MADISON — Eyes in the sky have been busy for the Wisconsin State Patrol.
The State Patrol has three specially-equipped Cessna Skyhawk planes that act as airborne traffic spotters, relaying information to ground-based troopers who then can make traffic stops.
The aerial enforcement started in August and will end in October, but missions also are planned in 2013.
The 79 missions flown by the three aircraft in August and September resulted in 2,197 traffic stops, with 1,324 speeding tickets issued out of 1,662 total citations issued.
More than 1,200 warnings were given out by troopers as well.
"Aerial enforcement is a valuable traffic safety enforcement tool," said Major Sandra Huxtable of the State Patrol in a news release. "From the air, our pilots can identify traffic violations as they happen over an extended distance and expanse of roadways."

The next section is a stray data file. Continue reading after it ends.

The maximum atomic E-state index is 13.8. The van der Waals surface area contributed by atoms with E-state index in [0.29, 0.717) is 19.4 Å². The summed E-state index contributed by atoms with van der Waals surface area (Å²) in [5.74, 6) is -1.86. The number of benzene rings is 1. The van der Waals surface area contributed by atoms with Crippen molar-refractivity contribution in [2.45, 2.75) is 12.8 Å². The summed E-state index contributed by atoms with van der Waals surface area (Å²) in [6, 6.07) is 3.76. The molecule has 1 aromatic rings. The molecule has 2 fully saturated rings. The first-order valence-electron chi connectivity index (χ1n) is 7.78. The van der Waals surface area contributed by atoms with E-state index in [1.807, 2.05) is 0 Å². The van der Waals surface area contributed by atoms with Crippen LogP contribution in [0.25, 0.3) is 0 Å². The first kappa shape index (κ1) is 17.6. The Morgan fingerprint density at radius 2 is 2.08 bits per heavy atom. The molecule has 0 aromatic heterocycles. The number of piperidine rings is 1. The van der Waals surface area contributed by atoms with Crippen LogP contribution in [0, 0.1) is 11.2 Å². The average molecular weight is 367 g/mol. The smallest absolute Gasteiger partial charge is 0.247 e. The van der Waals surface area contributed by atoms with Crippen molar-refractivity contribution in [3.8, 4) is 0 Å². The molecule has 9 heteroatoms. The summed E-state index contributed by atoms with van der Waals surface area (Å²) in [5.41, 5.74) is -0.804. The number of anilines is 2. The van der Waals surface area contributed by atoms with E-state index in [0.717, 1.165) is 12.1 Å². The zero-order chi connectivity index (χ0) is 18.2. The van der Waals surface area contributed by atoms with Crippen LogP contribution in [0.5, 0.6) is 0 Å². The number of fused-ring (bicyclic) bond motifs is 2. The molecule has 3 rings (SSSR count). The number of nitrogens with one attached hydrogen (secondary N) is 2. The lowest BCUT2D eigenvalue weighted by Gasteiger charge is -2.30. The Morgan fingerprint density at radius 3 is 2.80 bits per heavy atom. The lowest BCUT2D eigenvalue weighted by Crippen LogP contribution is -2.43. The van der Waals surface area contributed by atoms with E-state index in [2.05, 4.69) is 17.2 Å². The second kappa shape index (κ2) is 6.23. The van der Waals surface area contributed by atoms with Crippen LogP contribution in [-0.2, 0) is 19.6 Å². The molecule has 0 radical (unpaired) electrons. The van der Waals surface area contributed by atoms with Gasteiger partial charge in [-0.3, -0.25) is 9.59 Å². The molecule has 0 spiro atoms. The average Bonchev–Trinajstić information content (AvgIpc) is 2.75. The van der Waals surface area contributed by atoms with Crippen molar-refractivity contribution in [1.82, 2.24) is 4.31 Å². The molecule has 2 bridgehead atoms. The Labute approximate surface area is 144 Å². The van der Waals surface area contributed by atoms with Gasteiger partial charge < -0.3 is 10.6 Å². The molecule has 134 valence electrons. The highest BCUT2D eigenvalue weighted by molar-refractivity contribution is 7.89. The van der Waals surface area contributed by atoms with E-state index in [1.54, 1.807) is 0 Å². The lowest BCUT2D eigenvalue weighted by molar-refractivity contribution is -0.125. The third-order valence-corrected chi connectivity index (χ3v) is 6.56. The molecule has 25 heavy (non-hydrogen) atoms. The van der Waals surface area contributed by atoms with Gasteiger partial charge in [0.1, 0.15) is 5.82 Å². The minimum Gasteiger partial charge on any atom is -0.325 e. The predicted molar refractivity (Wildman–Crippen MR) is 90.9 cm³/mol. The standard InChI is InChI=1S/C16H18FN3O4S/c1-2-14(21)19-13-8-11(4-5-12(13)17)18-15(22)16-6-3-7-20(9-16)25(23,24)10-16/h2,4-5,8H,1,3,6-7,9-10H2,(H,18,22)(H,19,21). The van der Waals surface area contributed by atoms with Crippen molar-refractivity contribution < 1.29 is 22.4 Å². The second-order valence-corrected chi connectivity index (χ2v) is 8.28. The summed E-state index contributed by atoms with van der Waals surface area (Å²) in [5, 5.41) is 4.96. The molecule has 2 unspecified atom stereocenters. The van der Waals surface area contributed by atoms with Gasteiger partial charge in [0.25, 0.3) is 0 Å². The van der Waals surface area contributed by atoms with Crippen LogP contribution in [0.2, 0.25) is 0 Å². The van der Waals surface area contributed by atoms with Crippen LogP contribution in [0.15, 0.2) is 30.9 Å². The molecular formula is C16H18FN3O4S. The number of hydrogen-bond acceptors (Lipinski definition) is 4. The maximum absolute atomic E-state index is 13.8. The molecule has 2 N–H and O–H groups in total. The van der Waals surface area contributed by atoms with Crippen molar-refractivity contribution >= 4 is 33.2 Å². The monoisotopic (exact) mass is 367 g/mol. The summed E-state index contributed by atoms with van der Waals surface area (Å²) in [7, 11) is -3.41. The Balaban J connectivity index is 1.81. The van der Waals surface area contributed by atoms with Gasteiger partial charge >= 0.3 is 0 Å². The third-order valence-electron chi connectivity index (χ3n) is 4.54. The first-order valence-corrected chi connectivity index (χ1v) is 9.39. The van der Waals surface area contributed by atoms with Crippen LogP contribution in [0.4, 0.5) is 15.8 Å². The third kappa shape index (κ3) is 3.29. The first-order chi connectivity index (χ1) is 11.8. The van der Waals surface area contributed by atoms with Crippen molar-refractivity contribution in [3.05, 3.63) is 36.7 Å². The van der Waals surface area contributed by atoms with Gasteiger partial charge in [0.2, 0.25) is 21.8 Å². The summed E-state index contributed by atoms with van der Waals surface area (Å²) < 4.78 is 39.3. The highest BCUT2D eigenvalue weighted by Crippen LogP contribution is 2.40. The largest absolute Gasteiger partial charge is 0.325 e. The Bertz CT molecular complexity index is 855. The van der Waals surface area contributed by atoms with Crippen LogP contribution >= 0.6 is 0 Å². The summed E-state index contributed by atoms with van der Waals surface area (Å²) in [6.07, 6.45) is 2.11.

The Air Support Unit has five licensed pilots, all members of the State Patrol, including three sergeants, one trooper and one inspector.
The planes are based at Madison, Oshkosh and Eau Claire, giving statewide coverage from the air.
The planes have VASCAR, which is a Visual Average Speed Computer and Recorder, a device that can determine a vehicle's speed from the air.
The unit also is set up for search and rescue missions, with each plane equipped with thermal imaging devices to help find lost or missing people in rugged terrain.
Of the 79 missions flown so far, 71 were supported by federal funding. Sixty-eight of the missions were planned during high-traffic volume in late summer, which tend to be the higher traffic fatality months.
The goal of the enforcement is to improve traffic safety and save lives and injuries, Huxtable said.
"Speeding is prevalent and deadly in Wisconsin," Huxtable said. "Despite the obvious dangers of speeding, it is by far the most common traffic conviction in Wisconsin. Obeying speed limits will help make progress toward the goal of zero preventable traffic deaths in Wisconsin."